Freshly baked bread

There’s a retiree in my neighborhood who has been keeping himself very busy during this shutdown by baking homemade bread early each morning. He then delivers the crusty leavened gifts to the front doors of his friends and neighbors.


No reason, no occasion, and no charge

Just an honest baker spreading his brand of sunshine during these cloudy days of crisis by doing what he loves. I don’t know much about the man. I met him once last Fall, but didn’t get his number and embarrassingly, I forgot his name. Still, there they were on my porch the following Tuesday, two beautiful loaves of warm homemade bread (seeded and unseeded) for my wife and I to enjoy.



The gift of bread

Bread is life and is a powerful symbol of God’s provision for all of us. And man, it was delicious as well. A little olive oil, wine, along with the pasta that night and life was good.

The symbolism of a man baking and giving away his passion to a mere acquaintance was not lost on me at that time, but life does get in the way and I didn’t give it enough thought.


Sharing the joy

Now, I have been hearing that random loaves of bread have been showing up at my neighbors homes and people were confused.

I wasn’t. I knew immediately it was my baker friend up to his tricks. It’s been on Facebook recently and he’s just asking for addresses to know where to deliver to.




The bread bandit

He calls himself the bread bandit. He is no bandit, of course. He is a comforter. One loaf at a time, giving us our much-needed daily bread. For many … just maybe, when they need it the most.



It gets me thinking, who do we want to be when we finally emerge from this?

I mean we can’t continue arguing about face masks and politics for much longer, can we? Maybe it’s fun for some of you, but many of us are beyond tired of it.

The politics of all of this had me stunned and saddened from the start. Like there was some pandemic playbook already written and we were supposed to jump aboard a political team’s position.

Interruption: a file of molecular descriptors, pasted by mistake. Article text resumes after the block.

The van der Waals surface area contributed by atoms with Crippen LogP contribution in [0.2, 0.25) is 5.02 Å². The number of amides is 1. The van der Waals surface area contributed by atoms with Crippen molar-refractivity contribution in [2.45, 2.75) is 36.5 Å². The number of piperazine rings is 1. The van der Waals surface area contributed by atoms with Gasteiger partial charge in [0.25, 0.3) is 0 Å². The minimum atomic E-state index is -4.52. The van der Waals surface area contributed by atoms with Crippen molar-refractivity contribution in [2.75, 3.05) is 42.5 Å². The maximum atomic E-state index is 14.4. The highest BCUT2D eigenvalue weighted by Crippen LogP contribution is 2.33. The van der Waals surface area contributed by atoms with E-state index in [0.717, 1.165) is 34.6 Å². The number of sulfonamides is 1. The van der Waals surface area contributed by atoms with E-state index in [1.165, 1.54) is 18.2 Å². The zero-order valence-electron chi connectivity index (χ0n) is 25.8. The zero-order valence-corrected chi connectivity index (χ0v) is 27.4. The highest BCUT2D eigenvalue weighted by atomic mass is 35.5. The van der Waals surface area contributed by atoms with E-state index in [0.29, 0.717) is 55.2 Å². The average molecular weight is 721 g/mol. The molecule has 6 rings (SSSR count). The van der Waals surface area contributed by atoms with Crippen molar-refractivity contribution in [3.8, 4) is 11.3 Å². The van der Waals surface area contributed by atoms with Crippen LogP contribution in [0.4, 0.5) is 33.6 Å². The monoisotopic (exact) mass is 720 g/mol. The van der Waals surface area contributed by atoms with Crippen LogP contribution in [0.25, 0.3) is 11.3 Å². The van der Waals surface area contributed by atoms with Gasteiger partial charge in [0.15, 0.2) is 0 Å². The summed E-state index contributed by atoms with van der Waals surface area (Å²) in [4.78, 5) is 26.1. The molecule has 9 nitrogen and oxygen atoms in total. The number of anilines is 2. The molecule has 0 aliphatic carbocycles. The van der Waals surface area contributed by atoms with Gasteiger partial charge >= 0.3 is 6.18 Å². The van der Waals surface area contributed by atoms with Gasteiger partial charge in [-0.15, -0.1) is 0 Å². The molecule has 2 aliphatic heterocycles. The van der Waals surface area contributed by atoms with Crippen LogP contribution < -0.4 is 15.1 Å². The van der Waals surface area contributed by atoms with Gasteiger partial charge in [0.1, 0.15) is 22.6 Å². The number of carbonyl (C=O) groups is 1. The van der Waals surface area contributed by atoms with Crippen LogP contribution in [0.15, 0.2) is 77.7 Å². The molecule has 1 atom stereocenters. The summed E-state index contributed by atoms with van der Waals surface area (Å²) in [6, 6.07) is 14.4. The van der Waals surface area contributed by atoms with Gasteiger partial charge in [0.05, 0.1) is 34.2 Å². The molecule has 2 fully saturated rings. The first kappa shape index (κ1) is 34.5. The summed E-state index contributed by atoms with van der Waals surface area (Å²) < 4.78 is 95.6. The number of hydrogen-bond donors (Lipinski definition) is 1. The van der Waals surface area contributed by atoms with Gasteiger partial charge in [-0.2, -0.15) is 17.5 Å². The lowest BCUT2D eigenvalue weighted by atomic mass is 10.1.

Hoping for a vaccine

We were so divided before this crisis and this devil virus has made it worse. Still I am hoping for a vaccine … of course, for the virus, but also a vaccine and a therapy for the disease of division.

This long road that we’ve been on is a cold and lonely one — made barely tolerable by zoom calls, dog walks, and our collective admiration for the health care professionals and first responders fighting the fight of their lives. Words fall far short to properly articulate the heroism, strength, and grace of these humble women and men and their stories.


What’s in our future?

I’m still not sure what it will look like on the other side of this. Hardship generally makes most people resilient and stronger and it hopefully produces growth and not damage. I hope that’s the case and we tell our young people these great stories. By talking about these stories, we teach the young what is admirable in this world.


That this is who you want to be.


I pray the good and simple things like hugs and handshakes will return. That the people who have been affected both medically and economically will heal and recover quickly. That people like us will gather in joy and gratitude with our families and friends.

Maybe that needs to be our prayer … to enjoy the simple things, like my friend the bread maker instinctively knows. One loaf at a time to sustain us.


Images courtesy


Originally from Baldwin NY, Pat Jackson is a long time resident of Cornelius and is the President and Founder of Master Title Agency in Charlotte NC. Pat enjoys life with his wife of 26 years and his recent college graduate daughter. Pat is active with the Knights of Columbus, Kiwanis Club of Lake Norman and is the President of Little Smiles NC, a passionate cause that supports patients, staff, and families in local hospitals. Pat enjoys lake activities, golfing, and senior softball with other old men who never outgrew their love of sports.




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